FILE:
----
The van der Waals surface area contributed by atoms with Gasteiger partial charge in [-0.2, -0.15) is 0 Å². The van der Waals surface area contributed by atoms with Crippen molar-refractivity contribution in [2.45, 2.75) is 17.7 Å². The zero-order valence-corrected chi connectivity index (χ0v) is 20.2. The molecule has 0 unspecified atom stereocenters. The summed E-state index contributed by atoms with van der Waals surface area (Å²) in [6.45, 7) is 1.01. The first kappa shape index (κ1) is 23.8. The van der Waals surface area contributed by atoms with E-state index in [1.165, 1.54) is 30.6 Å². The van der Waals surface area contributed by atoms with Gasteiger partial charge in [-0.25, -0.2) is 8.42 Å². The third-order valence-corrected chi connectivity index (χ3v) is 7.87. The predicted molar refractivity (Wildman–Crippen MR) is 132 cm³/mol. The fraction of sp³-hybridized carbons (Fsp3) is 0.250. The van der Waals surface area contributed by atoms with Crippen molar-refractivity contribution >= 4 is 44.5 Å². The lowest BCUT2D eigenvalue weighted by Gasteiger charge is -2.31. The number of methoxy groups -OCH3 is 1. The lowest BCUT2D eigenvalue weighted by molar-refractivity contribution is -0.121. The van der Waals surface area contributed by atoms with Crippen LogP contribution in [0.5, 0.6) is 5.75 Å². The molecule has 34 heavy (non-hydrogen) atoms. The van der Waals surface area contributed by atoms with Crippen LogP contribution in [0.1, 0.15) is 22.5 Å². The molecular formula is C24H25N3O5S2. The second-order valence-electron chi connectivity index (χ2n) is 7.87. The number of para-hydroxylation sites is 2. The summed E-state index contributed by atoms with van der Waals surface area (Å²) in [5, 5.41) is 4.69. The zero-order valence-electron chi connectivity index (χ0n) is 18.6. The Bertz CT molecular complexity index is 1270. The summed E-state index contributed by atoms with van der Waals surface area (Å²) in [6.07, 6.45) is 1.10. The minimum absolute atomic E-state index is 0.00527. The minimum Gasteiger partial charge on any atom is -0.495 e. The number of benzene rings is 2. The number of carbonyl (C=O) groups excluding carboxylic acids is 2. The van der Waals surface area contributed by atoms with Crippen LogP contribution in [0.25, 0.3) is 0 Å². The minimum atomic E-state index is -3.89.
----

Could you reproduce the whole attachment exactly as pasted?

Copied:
The van der Waals surface area contributed by atoms with Gasteiger partial charge in [-0.2, -0.15) is 0 Å². The van der Waals surface area contributed by atoms with Crippen molar-refractivity contribution in [2.45, 2.75) is 17.7 Å². The zero-order valence-corrected chi connectivity index (χ0v) is 20.2. The molecule has 0 unspecified atom stereocenters. The summed E-state index contributed by atoms with van der Waals surface area (Å²) in [6.45, 7) is 1.01. The first kappa shape index (κ1) is 23.8. The van der Waals surface area contributed by atoms with E-state index in [1.165, 1.54) is 30.6 Å². The van der Waals surface area contributed by atoms with Gasteiger partial charge in [-0.25, -0.2) is 8.42 Å². The third-order valence-corrected chi connectivity index (χ3v) is 7.87. The predicted molar refractivity (Wildman–Crippen MR) is 132 cm³/mol. The fraction of sp³-hybridized carbons (Fsp3) is 0.250. The van der Waals surface area contributed by atoms with Crippen molar-refractivity contribution >= 4 is 44.5 Å². The lowest BCUT2D eigenvalue weighted by Gasteiger charge is -2.31. The number of methoxy groups -OCH3 is 1. The lowest BCUT2D eigenvalue weighted by molar-refractivity contribution is -0.121. The van der Waals surface area contributed by atoms with Crippen LogP contribution in [0.5, 0.6) is 5.75 Å². The molecule has 34 heavy (non-hydrogen) atoms. The van der Waals surface area contributed by atoms with Crippen LogP contribution in [0.1, 0.15) is 22.5 Å². The molecular formula is C24H25N3O5S2. The second-order valence-electron chi connectivity index (χ2n) is 7.87. The number of para-hydroxylation sites is 2. The summed E-state index contributed by atoms with van der Waals surface area (Å²) in [5, 5.41) is 4.69. The zero-order valence-electron chi connectivity index (χ0n) is 18.6. The Bertz CT molecular complexity index is 1270. The summed E-state index contributed by atoms with van der Waals surface area (Å²) in [6.07, 6.45) is 1.10. The minimum absolute atomic E-state index is 0.00527. The minimum Gasteiger partial charge on any atom is -0.495 e. The number of benzene rings is 2. The number of carbonyl (C=O) groups excluding carboxylic acids is 2. The van der Waals surface area contributed by atoms with Crippen LogP contribution in [0.25, 0.3) is 0 Å². The minimum atomic E-state index is -3.89.